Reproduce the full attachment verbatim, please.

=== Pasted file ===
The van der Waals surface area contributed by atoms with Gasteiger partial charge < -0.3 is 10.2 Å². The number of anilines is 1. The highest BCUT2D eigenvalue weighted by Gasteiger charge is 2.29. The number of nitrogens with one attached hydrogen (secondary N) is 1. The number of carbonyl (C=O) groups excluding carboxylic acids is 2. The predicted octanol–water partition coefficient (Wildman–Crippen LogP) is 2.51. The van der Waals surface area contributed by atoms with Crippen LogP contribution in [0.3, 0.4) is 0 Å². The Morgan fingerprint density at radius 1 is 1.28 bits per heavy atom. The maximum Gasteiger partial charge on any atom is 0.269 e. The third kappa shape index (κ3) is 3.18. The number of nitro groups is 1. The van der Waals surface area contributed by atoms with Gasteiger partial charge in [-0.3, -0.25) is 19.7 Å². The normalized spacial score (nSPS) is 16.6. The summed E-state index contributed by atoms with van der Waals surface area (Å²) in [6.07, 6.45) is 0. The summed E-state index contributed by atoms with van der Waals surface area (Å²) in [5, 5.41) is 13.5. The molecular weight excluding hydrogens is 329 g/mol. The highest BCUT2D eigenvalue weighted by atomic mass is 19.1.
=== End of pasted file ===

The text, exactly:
The van der Waals surface area contributed by atoms with Gasteiger partial charge < -0.3 is 10.2 Å². The number of anilines is 1. The highest BCUT2D eigenvalue weighted by Gasteiger charge is 2.29. The number of nitrogens with one attached hydrogen (secondary N) is 1. The number of carbonyl (C=O) groups excluding carboxylic acids is 2. The predicted octanol–water partition coefficient (Wildman–Crippen LogP) is 2.51. The van der Waals surface area contributed by atoms with Crippen LogP contribution in [0.3, 0.4) is 0 Å². The Morgan fingerprint density at radius 1 is 1.28 bits per heavy atom. The maximum Gasteiger partial charge on any atom is 0.269 e. The third kappa shape index (κ3) is 3.18. The number of nitro groups is 1. The van der Waals surface area contributed by atoms with Gasteiger partial charge in [-0.3, -0.25) is 19.7 Å². The normalized spacial score (nSPS) is 16.6. The summed E-state index contributed by atoms with van der Waals surface area (Å²) in [6.07, 6.45) is 0. The summed E-state index contributed by atoms with van der Waals surface area (Å²) in [5, 5.41) is 13.5. The molecular weight excluding hydrogens is 329 g/mol. The highest BCUT2D eigenvalue weighted by atomic mass is 19.1.